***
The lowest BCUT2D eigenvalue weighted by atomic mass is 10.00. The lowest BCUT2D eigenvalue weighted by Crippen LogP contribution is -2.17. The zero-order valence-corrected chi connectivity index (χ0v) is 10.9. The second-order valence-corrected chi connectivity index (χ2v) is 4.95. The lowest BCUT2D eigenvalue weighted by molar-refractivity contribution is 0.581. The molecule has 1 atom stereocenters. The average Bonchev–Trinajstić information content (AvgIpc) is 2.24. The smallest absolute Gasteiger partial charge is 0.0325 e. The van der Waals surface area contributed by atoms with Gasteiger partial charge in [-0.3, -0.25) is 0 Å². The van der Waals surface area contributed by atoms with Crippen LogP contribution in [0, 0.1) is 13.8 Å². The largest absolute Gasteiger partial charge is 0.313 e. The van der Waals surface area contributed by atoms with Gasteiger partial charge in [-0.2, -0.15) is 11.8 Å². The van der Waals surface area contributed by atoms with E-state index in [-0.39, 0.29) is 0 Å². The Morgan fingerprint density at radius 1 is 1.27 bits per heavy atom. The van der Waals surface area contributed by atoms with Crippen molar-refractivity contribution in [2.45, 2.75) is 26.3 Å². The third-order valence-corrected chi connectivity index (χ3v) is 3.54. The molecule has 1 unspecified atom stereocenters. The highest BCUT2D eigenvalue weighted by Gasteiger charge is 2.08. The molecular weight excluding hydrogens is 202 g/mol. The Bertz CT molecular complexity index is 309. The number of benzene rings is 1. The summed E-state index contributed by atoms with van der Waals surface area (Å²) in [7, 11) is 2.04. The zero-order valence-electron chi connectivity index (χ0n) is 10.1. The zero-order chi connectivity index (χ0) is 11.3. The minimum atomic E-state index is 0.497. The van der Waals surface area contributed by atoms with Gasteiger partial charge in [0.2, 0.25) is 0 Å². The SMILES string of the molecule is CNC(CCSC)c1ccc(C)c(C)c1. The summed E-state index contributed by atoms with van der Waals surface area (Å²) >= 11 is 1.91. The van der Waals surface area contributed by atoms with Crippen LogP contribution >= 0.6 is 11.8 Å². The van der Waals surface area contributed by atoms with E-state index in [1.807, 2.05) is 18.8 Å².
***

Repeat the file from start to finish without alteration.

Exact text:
The lowest BCUT2D eigenvalue weighted by atomic mass is 10.00. The lowest BCUT2D eigenvalue weighted by Crippen LogP contribution is -2.17. The zero-order valence-corrected chi connectivity index (χ0v) is 10.9. The second-order valence-corrected chi connectivity index (χ2v) is 4.95. The lowest BCUT2D eigenvalue weighted by molar-refractivity contribution is 0.581. The molecule has 1 atom stereocenters. The average Bonchev–Trinajstić information content (AvgIpc) is 2.24. The smallest absolute Gasteiger partial charge is 0.0325 e. The van der Waals surface area contributed by atoms with Gasteiger partial charge in [-0.3, -0.25) is 0 Å². The van der Waals surface area contributed by atoms with Crippen LogP contribution in [0, 0.1) is 13.8 Å². The largest absolute Gasteiger partial charge is 0.313 e. The van der Waals surface area contributed by atoms with Gasteiger partial charge in [-0.2, -0.15) is 11.8 Å². The van der Waals surface area contributed by atoms with E-state index in [-0.39, 0.29) is 0 Å². The Morgan fingerprint density at radius 1 is 1.27 bits per heavy atom. The van der Waals surface area contributed by atoms with Crippen molar-refractivity contribution in [2.45, 2.75) is 26.3 Å². The third-order valence-corrected chi connectivity index (χ3v) is 3.54. The molecule has 1 unspecified atom stereocenters. The highest BCUT2D eigenvalue weighted by Gasteiger charge is 2.08. The molecular weight excluding hydrogens is 202 g/mol. The Bertz CT molecular complexity index is 309. The number of benzene rings is 1. The summed E-state index contributed by atoms with van der Waals surface area (Å²) in [7, 11) is 2.04. The zero-order valence-electron chi connectivity index (χ0n) is 10.1. The zero-order chi connectivity index (χ0) is 11.3. The minimum atomic E-state index is 0.497. The van der Waals surface area contributed by atoms with Gasteiger partial charge in [0.2, 0.25) is 0 Å². The SMILES string of the molecule is CNC(CCSC)c1ccc(C)c(C)c1. The summed E-state index contributed by atoms with van der Waals surface area (Å²) >= 11 is 1.91. The van der Waals surface area contributed by atoms with Crippen LogP contribution >= 0.6 is 11.8 Å². The van der Waals surface area contributed by atoms with E-state index in [1.807, 2.05) is 18.8 Å².